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Chairman's Address
January 4, 1965

Changing Concepts of Myocardial Diseases

Author Affiliations

From the Department of Medicine, Washington Hospital Center, Washington, DC.

JAMA. 1965;191(1):33-37. doi:10.1001/jama.1965.03080010039011

The an initial concept of disease of the myocardium as well as the subsequent changes in concepts have been closely related to the availability of diagnostic and research tools, to periodic advancements in general scientific knowledge, and to the development of technics whereby this knowledge could be applied to medicine.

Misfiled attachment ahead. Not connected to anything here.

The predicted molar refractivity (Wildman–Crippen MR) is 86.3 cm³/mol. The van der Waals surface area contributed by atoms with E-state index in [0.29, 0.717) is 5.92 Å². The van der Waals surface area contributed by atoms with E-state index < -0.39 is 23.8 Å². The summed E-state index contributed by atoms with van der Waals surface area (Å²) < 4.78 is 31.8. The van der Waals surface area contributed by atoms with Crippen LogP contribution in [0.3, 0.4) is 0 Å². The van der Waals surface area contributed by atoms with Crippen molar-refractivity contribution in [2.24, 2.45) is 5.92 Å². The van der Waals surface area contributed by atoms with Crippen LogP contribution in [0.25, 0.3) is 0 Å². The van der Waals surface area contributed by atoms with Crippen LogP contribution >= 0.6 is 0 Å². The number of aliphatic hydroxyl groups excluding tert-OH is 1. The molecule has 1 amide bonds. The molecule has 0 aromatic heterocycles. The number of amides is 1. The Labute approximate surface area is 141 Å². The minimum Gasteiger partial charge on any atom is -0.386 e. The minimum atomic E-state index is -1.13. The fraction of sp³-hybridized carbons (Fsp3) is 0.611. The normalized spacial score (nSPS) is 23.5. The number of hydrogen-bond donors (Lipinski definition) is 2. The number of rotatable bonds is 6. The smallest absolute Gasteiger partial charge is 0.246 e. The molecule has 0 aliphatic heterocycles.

The beginning of the 19th century has been selected as the starting point of this discussion as concepts existing prior to that period were in most part based on theory and fantasy.

Period 1800 to 1900  In the year 1800, all the physician had to aid him in his recognition and study of heart disease besides his eyes and hands was the crude stethoscope as introduced by Laennac, and simple light microscopy. Bacteriology and immunology were nonexistent, and knowledge of biochemistry and physiology were very meager. The prevailing clinical concept of heart disease was that there were two basic types